Large companies such as Fortune 500 companies spend disproportional amount of their efforts on settling internal affairs. In a company with 2.2 million employees, such as Wal-Mart, the politics is the dominant force at play and any vendor selling to such behemoths must primarily excel at understanding internal balance of power and be master lobbyist.
One of the most powerful weapons used in internal battles is calling in higher authority, such as external consultants or state-of-the-art technology. In any complex affair, it's close to impossible to come with such a strong hand of arguments, that the battle would be decisively won. What happens usually in such cases is that two competing proposals each accrue a pile of arguments until a stalemate ensues. The normal reaction of large organizations in such cases is to do nothing as it's too painful for everybody involved to fight yet another battle. But if the change initiative is of strategic importance, the conflict must be resolved nonetheless. Resolution of conflicts in an organization always includes escalation of the problem to the higher authority, that is, a boss one level higher than everybody involved. Executives in a hierarchical organization are always disproportionally busy (fighting their own internal battles) so all they ever do is call somebody in and delegate the authority to resolve the situation either to internal agency tasked at resolving interdepartmental conflicts or external consultancy.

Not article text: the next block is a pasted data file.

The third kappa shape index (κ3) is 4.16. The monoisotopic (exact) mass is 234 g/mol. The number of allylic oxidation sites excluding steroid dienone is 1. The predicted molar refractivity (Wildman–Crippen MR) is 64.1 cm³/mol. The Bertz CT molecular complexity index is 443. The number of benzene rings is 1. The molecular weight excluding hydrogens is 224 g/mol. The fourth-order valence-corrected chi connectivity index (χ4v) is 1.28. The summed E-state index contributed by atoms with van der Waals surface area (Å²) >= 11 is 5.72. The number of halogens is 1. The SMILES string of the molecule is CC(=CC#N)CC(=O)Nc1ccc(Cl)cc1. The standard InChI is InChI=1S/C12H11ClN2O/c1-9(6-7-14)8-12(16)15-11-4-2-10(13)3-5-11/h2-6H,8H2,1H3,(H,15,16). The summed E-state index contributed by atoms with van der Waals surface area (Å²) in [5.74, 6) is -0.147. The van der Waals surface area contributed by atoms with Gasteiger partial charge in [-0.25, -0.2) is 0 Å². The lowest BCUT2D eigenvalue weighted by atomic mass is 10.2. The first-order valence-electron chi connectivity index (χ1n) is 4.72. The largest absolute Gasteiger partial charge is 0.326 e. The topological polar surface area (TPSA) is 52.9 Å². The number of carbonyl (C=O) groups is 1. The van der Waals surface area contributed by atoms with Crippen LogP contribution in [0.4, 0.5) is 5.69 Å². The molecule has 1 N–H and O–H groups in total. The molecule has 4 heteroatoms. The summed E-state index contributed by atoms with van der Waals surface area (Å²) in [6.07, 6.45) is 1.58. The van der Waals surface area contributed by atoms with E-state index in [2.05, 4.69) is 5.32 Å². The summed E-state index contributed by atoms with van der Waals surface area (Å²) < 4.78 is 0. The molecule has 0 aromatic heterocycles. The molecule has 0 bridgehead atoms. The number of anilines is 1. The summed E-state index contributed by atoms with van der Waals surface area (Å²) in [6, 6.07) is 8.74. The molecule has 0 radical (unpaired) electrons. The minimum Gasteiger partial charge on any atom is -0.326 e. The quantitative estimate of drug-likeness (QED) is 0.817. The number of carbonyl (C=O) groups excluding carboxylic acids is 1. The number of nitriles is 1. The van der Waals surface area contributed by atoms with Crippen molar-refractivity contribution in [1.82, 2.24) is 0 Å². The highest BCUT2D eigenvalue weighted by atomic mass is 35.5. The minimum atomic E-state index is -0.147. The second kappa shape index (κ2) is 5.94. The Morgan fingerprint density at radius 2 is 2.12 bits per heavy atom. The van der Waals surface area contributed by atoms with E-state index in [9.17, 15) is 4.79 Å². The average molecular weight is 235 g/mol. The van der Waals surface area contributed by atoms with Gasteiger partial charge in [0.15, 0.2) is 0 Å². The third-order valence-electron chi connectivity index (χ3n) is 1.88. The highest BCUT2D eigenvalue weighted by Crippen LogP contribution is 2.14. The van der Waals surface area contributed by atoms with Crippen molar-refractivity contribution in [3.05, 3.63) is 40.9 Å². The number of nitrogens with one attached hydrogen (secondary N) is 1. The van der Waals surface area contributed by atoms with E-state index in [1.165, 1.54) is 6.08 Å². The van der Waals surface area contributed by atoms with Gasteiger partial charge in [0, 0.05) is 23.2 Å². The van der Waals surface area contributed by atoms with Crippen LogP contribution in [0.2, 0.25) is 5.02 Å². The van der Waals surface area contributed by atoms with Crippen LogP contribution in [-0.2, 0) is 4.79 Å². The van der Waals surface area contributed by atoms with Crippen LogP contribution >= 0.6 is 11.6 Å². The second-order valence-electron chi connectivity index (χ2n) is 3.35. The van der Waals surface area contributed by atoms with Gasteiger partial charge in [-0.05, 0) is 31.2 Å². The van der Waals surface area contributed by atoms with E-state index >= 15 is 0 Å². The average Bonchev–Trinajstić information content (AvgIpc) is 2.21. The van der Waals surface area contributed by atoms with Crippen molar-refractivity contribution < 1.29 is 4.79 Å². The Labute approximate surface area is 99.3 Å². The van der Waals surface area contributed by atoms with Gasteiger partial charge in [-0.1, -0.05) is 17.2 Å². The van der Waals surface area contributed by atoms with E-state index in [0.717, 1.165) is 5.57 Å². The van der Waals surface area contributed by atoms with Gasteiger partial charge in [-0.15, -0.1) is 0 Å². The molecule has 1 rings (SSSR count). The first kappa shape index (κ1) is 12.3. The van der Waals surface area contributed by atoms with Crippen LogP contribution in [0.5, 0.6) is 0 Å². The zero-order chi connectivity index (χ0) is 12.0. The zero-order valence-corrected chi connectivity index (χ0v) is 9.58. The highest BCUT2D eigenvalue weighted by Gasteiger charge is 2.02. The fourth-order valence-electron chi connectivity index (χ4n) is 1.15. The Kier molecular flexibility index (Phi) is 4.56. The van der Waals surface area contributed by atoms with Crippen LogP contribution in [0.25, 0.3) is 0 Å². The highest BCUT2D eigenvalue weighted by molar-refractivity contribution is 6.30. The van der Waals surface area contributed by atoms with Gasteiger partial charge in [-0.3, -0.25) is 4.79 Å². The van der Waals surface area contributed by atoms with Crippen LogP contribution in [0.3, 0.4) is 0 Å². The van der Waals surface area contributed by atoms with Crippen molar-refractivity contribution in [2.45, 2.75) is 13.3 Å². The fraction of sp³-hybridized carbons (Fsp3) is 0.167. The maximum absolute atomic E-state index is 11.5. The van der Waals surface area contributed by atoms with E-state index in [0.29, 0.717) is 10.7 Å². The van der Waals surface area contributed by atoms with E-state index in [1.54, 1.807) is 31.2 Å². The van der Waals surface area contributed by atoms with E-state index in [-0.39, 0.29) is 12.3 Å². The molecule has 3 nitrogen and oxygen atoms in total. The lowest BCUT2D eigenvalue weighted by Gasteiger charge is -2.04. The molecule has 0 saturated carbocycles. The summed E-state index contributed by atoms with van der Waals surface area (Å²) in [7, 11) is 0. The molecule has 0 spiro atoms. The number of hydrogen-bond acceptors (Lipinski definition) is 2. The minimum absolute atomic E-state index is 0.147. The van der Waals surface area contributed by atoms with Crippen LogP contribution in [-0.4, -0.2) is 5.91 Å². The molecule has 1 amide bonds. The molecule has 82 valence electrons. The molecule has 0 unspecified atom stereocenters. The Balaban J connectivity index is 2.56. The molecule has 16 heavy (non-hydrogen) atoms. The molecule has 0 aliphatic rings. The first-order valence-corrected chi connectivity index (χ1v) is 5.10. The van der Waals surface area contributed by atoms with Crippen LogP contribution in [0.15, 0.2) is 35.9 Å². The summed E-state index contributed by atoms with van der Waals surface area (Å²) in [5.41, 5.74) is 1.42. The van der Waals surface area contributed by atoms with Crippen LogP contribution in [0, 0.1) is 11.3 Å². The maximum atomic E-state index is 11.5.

As is the case with any mediator the external agency can't really take sides, but all it can do is to change the domain of discourse. Software and other technological solutions are great way to change discourse without taking sides. Internal users rarely know the long-term effects of introducing a new technology, so if things are acceptable in the short run a substantial change can be introduced in the organization without a stiff resistance. If a software vendor can repeatedly introduce change in enterprises, it will quickly become a darling of every executive frustrated by rigidity of his or her organization. It's exactly this reason that has made SAP, Oracle, Salesforce, and other enterprise vendors so successful.